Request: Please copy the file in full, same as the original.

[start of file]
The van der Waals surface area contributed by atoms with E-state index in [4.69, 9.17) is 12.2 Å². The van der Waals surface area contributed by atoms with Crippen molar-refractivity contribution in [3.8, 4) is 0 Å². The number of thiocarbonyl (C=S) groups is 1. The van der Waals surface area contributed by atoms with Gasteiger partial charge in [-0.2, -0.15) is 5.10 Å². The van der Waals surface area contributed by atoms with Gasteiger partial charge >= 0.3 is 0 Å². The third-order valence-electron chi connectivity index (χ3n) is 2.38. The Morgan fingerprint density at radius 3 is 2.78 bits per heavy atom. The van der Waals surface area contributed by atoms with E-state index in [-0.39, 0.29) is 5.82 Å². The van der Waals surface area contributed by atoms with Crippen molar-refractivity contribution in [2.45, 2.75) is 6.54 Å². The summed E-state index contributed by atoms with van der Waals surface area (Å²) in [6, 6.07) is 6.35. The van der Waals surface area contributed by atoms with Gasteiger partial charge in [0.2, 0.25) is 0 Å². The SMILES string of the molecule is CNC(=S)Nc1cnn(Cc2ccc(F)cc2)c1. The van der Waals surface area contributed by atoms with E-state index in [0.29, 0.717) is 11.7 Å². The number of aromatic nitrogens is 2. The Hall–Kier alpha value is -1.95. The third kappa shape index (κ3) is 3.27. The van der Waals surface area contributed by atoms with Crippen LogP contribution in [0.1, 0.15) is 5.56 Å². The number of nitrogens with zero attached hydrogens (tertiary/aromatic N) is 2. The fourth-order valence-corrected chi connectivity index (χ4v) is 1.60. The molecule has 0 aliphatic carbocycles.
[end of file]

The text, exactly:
The van der Waals surface area contributed by atoms with E-state index in [4.69, 9.17) is 12.2 Å². The van der Waals surface area contributed by atoms with Crippen molar-refractivity contribution in [3.8, 4) is 0 Å². The number of thiocarbonyl (C=S) groups is 1. The van der Waals surface area contributed by atoms with Gasteiger partial charge in [-0.2, -0.15) is 5.10 Å². The van der Waals surface area contributed by atoms with Gasteiger partial charge >= 0.3 is 0 Å². The third-order valence-electron chi connectivity index (χ3n) is 2.38. The Morgan fingerprint density at radius 3 is 2.78 bits per heavy atom. The van der Waals surface area contributed by atoms with E-state index in [-0.39, 0.29) is 5.82 Å². The van der Waals surface area contributed by atoms with Crippen molar-refractivity contribution in [2.45, 2.75) is 6.54 Å². The summed E-state index contributed by atoms with van der Waals surface area (Å²) in [6, 6.07) is 6.35. The van der Waals surface area contributed by atoms with Gasteiger partial charge in [0.2, 0.25) is 0 Å². The SMILES string of the molecule is CNC(=S)Nc1cnn(Cc2ccc(F)cc2)c1. The van der Waals surface area contributed by atoms with E-state index in [0.29, 0.717) is 11.7 Å². The number of aromatic nitrogens is 2. The Hall–Kier alpha value is -1.95. The third kappa shape index (κ3) is 3.27. The van der Waals surface area contributed by atoms with Crippen LogP contribution in [0.1, 0.15) is 5.56 Å². The number of nitrogens with zero attached hydrogens (tertiary/aromatic N) is 2. The fourth-order valence-corrected chi connectivity index (χ4v) is 1.60. The molecule has 0 aliphatic carbocycles.